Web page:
Where Are We Going?
The Indian pharmaceutical industry has come a long way since its humble beginnings at the time of independence. Legislation played a key role in the remarkable progress that the drug industry made over the years. The industry has been a net exporter for many years now. The recent changes that are proposed such as ban on brand names for drugs and bringing sixty to seventy per cent of the drugs under price control, however, do not augur well for the industry and if implemented could put the Indian drug industry. A look at the timeline presents a proper perspective both from historical and futuristic points of view.
1947: Product Patents
At the time of independence, the pharmaceutical industry in India was only about one hundred million in total sales. The size of the Indian pharma market is about ₹ 67,000-crore today. Product and process patents were in place even for pharmaceuticals in 1947. The industry was import-dependent with very little domestic production. Multinationals dominated the domestic market.
1970: Process-Only Patents
The 1970 amendment of the Patents Act from product and process patents to process-only patents has been a key driver for the growth of the drug industry in India. The Indian alchemists reverse-engineered virtually every new drug discovered in the world, marketed most of them in domestic market and exported to countries where there were no product patents. The industry grew dramatically particularly in the manufacture of APIs and drug intermediates. The domestic formulators to strengthened their position in the market place and improved their share of the domestic market significantly. The leading domestic companies started drawing their plans to enter the overseas markets in a phased manner in the early 90s.
1995: Product Patents
India became a signatory to GATT in 1995 and became TRIPS-compliant by 2005 after the ten-year transition period. Product patents, besides process-patents have come into place. Multinationals started showing greater interest in the large and rapidly growing Indian pharmaceutical market. The Indian drug manufacturers’ lobby was apprehensive of the product patent regime. Some of the more progressive Indian drug majors embraced the changes, showed strategic foresight and made remarkable progress. They accelerated the process of internationalizing their businesses and made significant headway. As a result India moved up to the thirteenth position by value and third position by volume in the world pharmaceutical market.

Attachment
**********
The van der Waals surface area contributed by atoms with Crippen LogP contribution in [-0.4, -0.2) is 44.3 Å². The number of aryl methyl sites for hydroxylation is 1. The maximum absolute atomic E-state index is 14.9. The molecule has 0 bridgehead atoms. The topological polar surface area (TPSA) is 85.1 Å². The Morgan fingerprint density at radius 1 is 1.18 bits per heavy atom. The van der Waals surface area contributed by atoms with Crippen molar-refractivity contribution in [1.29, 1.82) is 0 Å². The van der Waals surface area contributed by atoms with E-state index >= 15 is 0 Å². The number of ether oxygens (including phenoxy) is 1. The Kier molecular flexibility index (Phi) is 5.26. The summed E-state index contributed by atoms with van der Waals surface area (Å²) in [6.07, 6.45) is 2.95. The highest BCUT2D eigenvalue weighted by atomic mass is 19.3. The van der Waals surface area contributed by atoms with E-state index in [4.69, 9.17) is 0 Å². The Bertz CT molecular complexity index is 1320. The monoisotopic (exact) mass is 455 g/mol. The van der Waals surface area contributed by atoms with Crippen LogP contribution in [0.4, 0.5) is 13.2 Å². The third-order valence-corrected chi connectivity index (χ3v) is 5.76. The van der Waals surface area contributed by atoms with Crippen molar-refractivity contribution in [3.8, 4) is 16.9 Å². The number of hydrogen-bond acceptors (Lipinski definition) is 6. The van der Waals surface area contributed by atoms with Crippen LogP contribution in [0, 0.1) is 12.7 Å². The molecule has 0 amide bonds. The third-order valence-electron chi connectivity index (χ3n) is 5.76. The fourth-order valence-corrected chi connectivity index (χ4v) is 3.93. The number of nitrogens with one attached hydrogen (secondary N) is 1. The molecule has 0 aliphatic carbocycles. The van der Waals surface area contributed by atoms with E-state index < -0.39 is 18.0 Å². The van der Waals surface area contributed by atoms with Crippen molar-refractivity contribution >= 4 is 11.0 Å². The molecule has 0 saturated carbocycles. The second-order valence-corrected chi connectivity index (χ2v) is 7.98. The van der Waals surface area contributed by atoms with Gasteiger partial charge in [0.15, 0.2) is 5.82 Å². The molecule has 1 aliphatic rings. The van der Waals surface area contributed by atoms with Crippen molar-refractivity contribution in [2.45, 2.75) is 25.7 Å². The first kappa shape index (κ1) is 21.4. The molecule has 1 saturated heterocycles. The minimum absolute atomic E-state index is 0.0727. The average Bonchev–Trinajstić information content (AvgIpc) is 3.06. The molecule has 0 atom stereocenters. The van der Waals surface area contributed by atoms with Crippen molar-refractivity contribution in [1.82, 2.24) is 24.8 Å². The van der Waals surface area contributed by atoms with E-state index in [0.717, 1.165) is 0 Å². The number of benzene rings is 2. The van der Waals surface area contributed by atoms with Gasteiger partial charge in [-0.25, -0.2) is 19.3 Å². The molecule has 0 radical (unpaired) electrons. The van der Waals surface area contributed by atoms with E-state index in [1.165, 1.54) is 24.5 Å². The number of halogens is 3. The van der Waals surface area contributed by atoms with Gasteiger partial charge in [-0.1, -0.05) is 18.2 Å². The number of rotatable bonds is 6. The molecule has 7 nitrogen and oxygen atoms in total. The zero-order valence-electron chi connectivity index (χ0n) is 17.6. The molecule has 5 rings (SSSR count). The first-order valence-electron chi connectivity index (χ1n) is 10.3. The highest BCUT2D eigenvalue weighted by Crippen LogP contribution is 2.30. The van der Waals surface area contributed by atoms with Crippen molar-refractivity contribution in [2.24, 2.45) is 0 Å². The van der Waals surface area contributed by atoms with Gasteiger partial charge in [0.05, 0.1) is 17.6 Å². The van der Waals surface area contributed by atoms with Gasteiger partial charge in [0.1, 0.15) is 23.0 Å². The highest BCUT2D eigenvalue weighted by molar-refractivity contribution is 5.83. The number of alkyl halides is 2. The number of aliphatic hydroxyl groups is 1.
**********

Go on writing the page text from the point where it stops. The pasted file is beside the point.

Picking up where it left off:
2012: What is At Stake?
What are the likely consequences, repercussions and implications of the proposed ban on brand names for drugs, and such a broad coverage of drugs under price control? It could stop the progress that the Indian drug firms are making in international markets in their tracks. The R&D effort would be severely constrained. The industry would lead its competitive edge as it would find it difficult to keep itself ahead technologically. Consider for a moment the progress that the Indian drug industry has made in the world pharma markets. Indian drug companies currently export their generic formulations and APIs to over 200 countries. They have built world class facilities to manufacture their products. In the world’s largest generics market, the US, drug master files (DMFs) from India account for over 30 per cent of the total filings. Three Indian drug companies were among the top generic companies in the US in 2011 for growth. All this is at stake considering these draconian proposals. Furthermore, TRIPS-compliance status could be at risk. It could be perceived as stalling the reforms process and market access for Indian firms could become more difficult. Mushrooming of poor quality vanilla generics would flood the market as they did in Pakistan when it implemented, and immediately corrected its decision by reversing it. Shouldn’t we learn from their experience? Are we going back to the brink?